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AUTHORS OF COLOR BOOK CLUB: The Revisioners
June 1, 2020 @ 6:00 pm PDTFree
Jean Rhys said that “reading makes immigrants of us all,” that “it takes us away from home, but more important, it finds homes for us everywhere.” Now more than ever, it’s vital—and heartening—to read, and read widely. We’ll read thrilling, mind-blowing, intriguing, heartbreaking, comic, strange, and/or provocative books by women of color—and, each month, we’ll gather to talk about what we’ve read! When possible, we’ll also have the writer join us.
Local author and friend of The Ruby, Margaret Wilkerson Sexton, will be joining us for the discussion.
PLEASE NOTE: Thanks to Counterpoint, we have FIFTEEN copies of THE REVISIONERS available for the first fifteen people who sign up for book club! You will be notified if you are one of the lucky fifteen!
About THE REVISIONERS
“Sexton takes on [Toni Morrison’s artful invocation of the ghost] in her new novel The Revisioners. . . She writes with such a clear sense of place and time that each of these intermingled stories feels essential and dramatic in its own way.” —Ron Charles, The Washington Post
“A powerful tale of racial tensions across generations.” —People
In 1924, Josephine is the proud owner of a thriving farm. As a child, she channeled otherworldly power to free herself from slavery. Now her new neighbor, a white woman named Charlotte, seeks her company, and an uneasy friendship grows between them. But Charlotte has also sought solace in the Ku Klux Klan, a relationship that jeopardizes Josephine’s family.
Nearly one hundred years later, Josephine’s descendant, Ava, is a single mother who has just lost her job. She moves in with her white grandmother, Martha, a wealthy but lonely woman who pays Ava to be her companion. But Martha’s behavior soon becomes erratic, then threatening, and Ava must escape before her story and Josephine’s converge.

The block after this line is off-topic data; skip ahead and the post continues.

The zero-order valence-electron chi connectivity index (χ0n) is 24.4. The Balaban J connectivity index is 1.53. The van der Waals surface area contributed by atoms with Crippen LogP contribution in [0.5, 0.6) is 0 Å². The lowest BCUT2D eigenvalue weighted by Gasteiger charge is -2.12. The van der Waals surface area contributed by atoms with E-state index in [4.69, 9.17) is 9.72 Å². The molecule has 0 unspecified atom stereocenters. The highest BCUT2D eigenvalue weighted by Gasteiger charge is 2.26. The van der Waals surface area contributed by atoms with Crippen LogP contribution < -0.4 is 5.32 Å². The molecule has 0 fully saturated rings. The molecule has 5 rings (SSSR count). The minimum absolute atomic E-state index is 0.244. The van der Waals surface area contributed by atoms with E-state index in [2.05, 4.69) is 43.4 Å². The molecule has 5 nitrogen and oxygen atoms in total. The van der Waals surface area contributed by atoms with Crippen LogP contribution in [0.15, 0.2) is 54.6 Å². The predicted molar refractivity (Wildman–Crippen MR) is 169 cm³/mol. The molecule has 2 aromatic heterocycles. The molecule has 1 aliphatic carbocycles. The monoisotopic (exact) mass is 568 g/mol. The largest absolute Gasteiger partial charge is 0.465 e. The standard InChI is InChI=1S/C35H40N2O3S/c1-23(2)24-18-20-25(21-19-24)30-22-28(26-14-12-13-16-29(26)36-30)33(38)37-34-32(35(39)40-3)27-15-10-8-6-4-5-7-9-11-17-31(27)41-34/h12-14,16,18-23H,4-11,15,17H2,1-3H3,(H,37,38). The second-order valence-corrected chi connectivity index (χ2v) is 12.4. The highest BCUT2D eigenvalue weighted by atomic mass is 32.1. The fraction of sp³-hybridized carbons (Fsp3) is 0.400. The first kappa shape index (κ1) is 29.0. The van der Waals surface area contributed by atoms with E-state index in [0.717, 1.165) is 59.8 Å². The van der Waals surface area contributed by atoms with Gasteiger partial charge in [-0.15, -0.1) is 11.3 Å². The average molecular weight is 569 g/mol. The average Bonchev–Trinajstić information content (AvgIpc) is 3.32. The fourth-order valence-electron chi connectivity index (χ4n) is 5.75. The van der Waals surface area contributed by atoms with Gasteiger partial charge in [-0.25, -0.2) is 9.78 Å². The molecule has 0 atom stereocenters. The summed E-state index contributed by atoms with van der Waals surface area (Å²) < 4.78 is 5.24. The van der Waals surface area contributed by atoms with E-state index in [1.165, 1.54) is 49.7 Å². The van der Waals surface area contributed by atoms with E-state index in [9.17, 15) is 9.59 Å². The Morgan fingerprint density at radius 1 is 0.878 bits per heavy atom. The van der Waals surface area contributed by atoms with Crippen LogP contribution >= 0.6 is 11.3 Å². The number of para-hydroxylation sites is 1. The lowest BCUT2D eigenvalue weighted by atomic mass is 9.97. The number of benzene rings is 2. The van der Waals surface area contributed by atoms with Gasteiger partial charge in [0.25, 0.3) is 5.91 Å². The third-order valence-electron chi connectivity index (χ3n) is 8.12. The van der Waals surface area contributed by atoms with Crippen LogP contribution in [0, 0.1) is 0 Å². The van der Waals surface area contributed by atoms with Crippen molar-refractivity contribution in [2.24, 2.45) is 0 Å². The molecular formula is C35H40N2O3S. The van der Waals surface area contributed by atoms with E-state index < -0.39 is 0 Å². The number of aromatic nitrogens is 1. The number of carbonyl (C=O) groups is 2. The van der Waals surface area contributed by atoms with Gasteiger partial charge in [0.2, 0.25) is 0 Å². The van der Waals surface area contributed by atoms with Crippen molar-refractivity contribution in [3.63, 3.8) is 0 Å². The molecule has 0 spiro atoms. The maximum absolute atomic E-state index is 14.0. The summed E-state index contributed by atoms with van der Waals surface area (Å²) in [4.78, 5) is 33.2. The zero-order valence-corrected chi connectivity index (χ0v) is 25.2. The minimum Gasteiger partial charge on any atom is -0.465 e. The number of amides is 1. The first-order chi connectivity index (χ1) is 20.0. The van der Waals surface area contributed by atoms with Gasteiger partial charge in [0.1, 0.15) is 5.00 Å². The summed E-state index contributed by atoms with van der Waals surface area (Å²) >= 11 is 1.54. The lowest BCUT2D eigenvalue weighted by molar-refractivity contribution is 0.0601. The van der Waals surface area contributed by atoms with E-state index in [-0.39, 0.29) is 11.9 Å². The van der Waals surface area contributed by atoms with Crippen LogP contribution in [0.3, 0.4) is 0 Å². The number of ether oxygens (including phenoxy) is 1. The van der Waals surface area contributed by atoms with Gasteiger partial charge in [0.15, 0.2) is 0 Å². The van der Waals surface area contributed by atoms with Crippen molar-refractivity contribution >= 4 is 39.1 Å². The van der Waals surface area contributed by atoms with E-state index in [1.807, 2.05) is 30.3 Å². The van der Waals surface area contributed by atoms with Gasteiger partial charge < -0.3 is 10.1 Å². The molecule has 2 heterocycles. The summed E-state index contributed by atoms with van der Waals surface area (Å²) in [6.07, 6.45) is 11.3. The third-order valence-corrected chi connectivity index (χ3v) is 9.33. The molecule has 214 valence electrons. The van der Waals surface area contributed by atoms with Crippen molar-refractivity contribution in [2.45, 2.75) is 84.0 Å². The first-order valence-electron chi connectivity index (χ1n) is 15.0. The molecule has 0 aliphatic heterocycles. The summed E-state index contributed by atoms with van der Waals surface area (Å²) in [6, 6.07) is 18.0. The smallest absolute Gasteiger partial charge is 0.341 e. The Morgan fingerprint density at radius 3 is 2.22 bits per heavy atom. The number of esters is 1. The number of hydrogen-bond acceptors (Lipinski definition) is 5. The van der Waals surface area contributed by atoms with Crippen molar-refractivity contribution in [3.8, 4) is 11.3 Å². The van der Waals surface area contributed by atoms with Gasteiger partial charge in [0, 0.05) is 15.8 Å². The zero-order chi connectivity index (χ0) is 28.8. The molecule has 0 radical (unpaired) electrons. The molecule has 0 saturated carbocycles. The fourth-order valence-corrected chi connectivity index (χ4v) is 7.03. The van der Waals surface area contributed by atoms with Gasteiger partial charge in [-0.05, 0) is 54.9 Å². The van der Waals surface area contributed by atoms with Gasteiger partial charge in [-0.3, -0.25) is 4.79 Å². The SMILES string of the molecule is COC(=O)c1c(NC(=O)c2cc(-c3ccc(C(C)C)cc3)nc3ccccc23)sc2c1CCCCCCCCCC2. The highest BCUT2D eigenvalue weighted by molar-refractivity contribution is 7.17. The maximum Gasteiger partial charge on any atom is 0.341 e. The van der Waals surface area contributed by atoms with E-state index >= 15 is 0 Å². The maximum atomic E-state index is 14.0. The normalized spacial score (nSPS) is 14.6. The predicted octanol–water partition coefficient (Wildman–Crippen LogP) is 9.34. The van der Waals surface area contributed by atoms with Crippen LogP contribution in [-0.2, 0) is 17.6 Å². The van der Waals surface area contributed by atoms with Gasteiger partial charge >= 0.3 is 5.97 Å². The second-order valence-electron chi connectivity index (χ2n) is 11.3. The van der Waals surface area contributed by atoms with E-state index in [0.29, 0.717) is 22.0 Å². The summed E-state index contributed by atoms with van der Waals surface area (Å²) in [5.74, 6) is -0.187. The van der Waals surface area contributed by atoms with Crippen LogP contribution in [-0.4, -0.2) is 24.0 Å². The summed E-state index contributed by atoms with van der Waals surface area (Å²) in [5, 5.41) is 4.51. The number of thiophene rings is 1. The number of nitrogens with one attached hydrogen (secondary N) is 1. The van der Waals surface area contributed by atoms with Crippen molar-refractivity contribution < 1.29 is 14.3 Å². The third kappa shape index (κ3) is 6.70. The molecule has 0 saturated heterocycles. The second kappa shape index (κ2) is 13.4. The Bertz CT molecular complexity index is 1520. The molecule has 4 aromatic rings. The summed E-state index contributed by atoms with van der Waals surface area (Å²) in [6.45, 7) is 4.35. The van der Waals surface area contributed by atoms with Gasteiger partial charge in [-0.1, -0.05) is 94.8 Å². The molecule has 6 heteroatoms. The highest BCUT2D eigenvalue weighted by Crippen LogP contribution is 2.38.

The Revisioners explores the depths of women’s relationships—powerful women and marginalized women, healers and survivors. It is a novel about the bonds between mothers and their children, the dangers that upend those bonds. At its core, The Revisioners ponders generational legacies, the endurance of hope, and the undying promise of freedom.
ABOUT MARGARET WILKERSON SEXTON
MARGARET WILKERSON SEXTON, born and raised in New Orleans, studied creative writing at Dartmouth College and law at UC Berkeley. Her debut novel, A Kind of Freedom, was long-listed for the National Book Award and the Northern California Book Award, won the Crook’s Corner Book Prize, and was the recipient of the First Novelist Award from the Black Caucus of the American Library Association. She lives in the San Francisco Bay Area with her family.